On Friday night, I had the great pleasure of watching the new film of Catching Fire, the second in the trilogy of Hunger Games books. Despite half of the cinema being made up of students I teach (the perils of living in rural England – the world becomes a much smaller place), I had an absolutely brilliant time. The way the world of District 12, the Capitol and the Arena are rendered on screen is just as I imagined. The bleak and barren wasteland of the Districts is contrasted brilliantly with the overwhelming gaudiness of the Capitol, and I felt that I was in the suffocatingly hot, clock shaped arena with its terrifying attacks of poisonous fog, blood rain and monkeys waiting to pounce at every strike of the hour. The cast of actors for such a genre of film is impressive; Philip Seymour Hoffman joins as the new Gamesmaker, giving him a gravitas and thoughtfulness the book cannot fully get across, and my favourite of the more established actors, the marvellous Stanley Tucci, is back again as the gloriously camp TV host Caesar Flickerman. Jennifer Lawrence, who one day will come and go dancing with me, because we would obviously be amazing best friends, is of course perfect as Katniss, and though I have always thought both male leads a bit limp, they did the job just fine. I barely took my eyes off the screen throughout, and was completely engrossed in the action. It’s a fantastic recreation of the book, and now I’m desperate to read Mockingjay, the final book in the series, to find out how it all ends!
Proving how open minded I am to all forms of culture, I spent the following evening watching a very different type of visual entertainment. I bought my front row ticket to see the opening night of Henry V, starring Jude Law, well over a year ago. It is the culmination of a season of five plays staged by the Michael Grandage Company, all of which I’ve seen and thoroughly enjoyed. However, Henry V was the jewel in the crown as far as I am concerned. I never normally splash out on top price tickets; I’m usually one of the plebs in the nose bleed seats right at the top, with only a fuzzy at best view of the stage. This was the first time I’ve ever sat in the front row, with the actors literally within touching distance, and it made the world of difference. I was enthralled from the second the action began; I could witness the subtleties of the emotions that played across the actors’ faces, the significant looks that flickered between characters, and be impressed by the sheer solidity of their presence in a way that you can’t from a cheap seat. The play became real in a way I have never experienced before in the theatre, and it was so well acted and staged that it was hard to believe I wasn’t actually in a camp in medieval France, listening to a rousing speech from my King before he led me into battle.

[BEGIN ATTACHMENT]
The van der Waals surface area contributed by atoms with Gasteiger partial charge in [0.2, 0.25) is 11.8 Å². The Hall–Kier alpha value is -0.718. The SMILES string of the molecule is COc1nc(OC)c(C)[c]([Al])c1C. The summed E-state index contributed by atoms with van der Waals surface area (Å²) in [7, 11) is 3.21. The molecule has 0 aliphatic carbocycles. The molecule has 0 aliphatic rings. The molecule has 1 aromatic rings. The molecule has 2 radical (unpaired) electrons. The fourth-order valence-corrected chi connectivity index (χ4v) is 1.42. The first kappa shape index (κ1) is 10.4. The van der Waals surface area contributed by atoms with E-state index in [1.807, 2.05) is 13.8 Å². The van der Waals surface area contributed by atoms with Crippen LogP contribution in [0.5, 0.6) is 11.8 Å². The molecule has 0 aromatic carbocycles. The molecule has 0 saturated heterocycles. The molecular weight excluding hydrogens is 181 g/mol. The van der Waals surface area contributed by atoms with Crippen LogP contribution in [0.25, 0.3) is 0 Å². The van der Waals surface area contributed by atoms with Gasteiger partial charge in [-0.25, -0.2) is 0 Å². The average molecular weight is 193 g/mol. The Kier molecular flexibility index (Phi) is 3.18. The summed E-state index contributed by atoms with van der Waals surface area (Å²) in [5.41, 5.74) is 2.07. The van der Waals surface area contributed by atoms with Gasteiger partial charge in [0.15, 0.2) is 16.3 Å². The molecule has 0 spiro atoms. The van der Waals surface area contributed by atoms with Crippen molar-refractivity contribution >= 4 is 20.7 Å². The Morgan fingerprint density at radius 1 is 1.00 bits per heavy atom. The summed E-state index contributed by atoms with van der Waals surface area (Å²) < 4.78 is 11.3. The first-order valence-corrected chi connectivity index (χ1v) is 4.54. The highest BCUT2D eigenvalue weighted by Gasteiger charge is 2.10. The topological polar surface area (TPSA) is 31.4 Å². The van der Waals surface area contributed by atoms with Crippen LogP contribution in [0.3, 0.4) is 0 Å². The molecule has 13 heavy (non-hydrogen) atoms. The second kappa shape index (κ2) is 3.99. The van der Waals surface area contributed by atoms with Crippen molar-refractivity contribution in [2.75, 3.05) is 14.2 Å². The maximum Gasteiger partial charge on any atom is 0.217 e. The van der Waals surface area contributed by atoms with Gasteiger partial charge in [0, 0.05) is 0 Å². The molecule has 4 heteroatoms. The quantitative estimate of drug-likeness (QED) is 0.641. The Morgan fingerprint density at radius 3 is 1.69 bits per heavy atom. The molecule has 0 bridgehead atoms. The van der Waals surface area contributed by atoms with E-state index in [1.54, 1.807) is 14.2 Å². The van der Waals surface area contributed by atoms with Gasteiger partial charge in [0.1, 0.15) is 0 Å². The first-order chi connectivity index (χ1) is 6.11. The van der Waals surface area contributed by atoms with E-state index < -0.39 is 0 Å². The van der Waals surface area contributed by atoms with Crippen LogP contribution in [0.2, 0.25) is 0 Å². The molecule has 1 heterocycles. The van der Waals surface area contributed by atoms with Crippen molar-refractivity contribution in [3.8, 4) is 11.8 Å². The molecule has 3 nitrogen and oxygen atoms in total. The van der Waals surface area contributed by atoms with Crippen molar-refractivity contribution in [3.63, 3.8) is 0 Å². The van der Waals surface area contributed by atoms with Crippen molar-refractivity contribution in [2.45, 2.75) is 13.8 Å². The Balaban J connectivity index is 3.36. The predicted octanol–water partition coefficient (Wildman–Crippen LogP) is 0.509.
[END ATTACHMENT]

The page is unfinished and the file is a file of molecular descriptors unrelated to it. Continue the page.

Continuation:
Shakespeare’s history plays aren’t the most popular with today’s audiences; they are wordy and contain much political, religious and historical detail that can present an insurmountable barrier if performed by a lacklustre cast. However, this cast was perfect at bringing the humanity of the story to life, making a battle that took place six hundred-odd years ago immediate and relevant to an audience of 21st century Britons. Having the actor playing the Chorus dressed in modern clothes while the rest of the cast were in authentic medieval garb was an inspired way of furthering this transcendence of time; as he translated the events happening on stage into simpler terms for the audience, he also bridged the gap between past and present. Jude Law is truly phenomenal as Henry V; he oozes charisma and has an effortless command of the stage. Despite him being the main draw, the play is far from a one man band. The cast as a whole are wonderful; I particularly enjoyed Ron Cook as the cheeky scoundrel Pistol, and Jessie Buckley as the naive but strong willed Princess Katherine. Watching them was two hours of pure pleasure; I have never had such a fantastic night at the theatre. If you can get to London between now and February, you must go. This is not a production you want to miss.